John on Wine – Spotlight winery: Testa Vineyards

By John Cesano
Originally published in the Ukiah Daily Journal on March 28, 2013

Comfy. Comfy is how I feel when I visit Testa Vineyards, just north of Calpella at 6400 N. State Street.

From the rustic metal farm antiques used as installed art decorations to the red checked cloths covering wood-round topped wine barrels, and from country music playing on the radio to old wooden picnic tables – all surrounded by head pruned old vine vineyards, a lake, mustard growing between the vines when I visited, and a three bedroom vineyard rental guest house with a winemaker’s dream: a cellar for barrels and cases. Testa Vineyards has a warm, unpretentious, welcoming vibe; Testa is defined by its comfortableness.

The Testa family has farmed grapes in Calpella for more than 100 years. Maria Testa Martinson is the fourth generation of Testas to farm, but the first generation to make wine from those grapes.

Photo credit: Di Davis, Diane Davis Photography

The wines Maria Testa Martinson, her husband Rusty, and their family make from the grapes that they grow on their ranch are simply delicious.

Maria is so completely likeable, so nice, so positive, so sweet, and her personality is paired with a tireless drive that has seen Testa quickly grow a loyal local following of fans.

Testa wines started with three labels; White, Black (red), and Rosé. Simple as that.

With success at wine competitions ­ almost everything Testa makes took a Gold medal at last year’s Mendocino County Wine Competition, and constant promotion ­ I’ve seen Maria pouring her Testa wines from Raley’s Supermarket to Saucy restaurant

in Ukiah, Testa has grown to add some varietally labeled wines, and Maria is hoping to release a 2011 Coro Mendocino wine in the summer of 2014 as well.

On a recent visit, Maria opened everything and we tasted through the entire current lineup. Here’s my notes:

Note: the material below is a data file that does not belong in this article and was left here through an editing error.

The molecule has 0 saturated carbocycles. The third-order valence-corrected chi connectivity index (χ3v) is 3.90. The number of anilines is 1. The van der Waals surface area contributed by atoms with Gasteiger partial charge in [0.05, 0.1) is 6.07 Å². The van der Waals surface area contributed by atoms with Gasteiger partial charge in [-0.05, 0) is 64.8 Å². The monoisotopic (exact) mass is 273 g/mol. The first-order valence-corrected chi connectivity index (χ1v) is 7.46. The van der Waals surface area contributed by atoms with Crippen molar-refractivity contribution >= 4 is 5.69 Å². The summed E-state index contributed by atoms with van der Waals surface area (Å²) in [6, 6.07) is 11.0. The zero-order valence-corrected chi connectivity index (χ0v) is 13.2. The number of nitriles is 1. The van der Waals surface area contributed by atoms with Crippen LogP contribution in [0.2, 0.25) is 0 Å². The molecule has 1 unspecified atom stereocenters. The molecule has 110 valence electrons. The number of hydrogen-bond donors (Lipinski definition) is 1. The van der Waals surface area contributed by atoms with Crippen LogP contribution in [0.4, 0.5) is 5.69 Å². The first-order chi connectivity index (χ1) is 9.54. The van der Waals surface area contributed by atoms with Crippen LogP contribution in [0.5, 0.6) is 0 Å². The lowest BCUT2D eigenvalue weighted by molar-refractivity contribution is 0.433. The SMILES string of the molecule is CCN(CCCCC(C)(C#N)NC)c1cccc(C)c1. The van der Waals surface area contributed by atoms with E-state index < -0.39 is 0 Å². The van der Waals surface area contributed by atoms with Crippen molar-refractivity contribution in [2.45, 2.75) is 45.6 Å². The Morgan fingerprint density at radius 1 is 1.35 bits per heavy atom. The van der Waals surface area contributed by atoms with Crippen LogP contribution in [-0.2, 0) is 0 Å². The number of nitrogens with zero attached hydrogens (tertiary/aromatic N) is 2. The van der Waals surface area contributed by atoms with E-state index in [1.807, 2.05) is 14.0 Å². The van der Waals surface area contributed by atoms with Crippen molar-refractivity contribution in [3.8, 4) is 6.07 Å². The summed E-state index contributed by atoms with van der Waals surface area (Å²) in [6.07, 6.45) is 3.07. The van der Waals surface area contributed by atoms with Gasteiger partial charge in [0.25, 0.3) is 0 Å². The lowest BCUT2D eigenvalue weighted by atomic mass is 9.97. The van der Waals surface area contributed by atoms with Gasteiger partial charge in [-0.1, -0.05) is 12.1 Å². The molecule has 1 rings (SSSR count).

NV Testa Vineyards White, $20 ­ The wine I tasted happened to be all 2010 vintage grapes, although labeled NV (non vintage), and the blend was Sauvignon Blanc, Viognier, Muscat Canelli, and Chenin Blanc. Testa’s White had nice floral notes being met by citrus aromas, following nicely to a mouthful of crisp stone fruit notes.

2011 Testa Vineyards Rosé, $18 ­ This tasted so nice, I forgot I was tasting critically and just thought, “yum.” Strawberry over ice.

2010 Testa Vineyards Charbono, $40 ­ Really nice, rich, full nose, soft tannin, nice acid, solid finish, velvety black and delicious dark fruit.

2010 Testa Vineyards Carignane, $25 ­ Beautiful bright cherry, dusty plum,+ herb and spice.

2010 Testa Vineyards 100 ANNI (100th anniversary) Old Vine Zinfandel, $40 ­ My favorite of the day, but I am partial to Zinfandel. Lighter styled, yet fully flavorful fruit, herb, and pepper spice notes.

2009 Testa Vineyards Black Due, $20 ­ Due means “two” in Italian, because this is the second Black release. Almost equal parts Cabernet Sauvignon, Carignane, and Petite Sirah. Rich, round, dry berry and cherry fruit with herb and cassis.

The Black Tre (Three) from 2010 is set to be bottled late May.

Wines getting close to being sold-out include the Black, Charbono, and Old Vine Zinfandel. While that is bad, sad news, the good news is that new yummy releases will follow shortly.

The Testa Vineyards tasting room is open Friday ­ Sunday, from 11 a.m. – 5 p.m. each day.

I was fortunate to have Maria’s 92-year-old (I suspect she could run circles around me) aunt Lee visit the tasting room while I was there tasting wines. Lee planted Testa’s Charbono grapes 50 years ago and was a joy to chat with as she shared her thoughts on subjects ranging from Risotto (Arborio rice is not to be used) to Zinfandel (lower alcohol is better), and from harvesting Zinfandel (just after the first couple of grapes go to raisin) to flavoring pasta water with Zinfandel (it can be tasty but isn’t pretty). Adorable, I found Maria’s aunt Lee to be a font of wisdom and experience.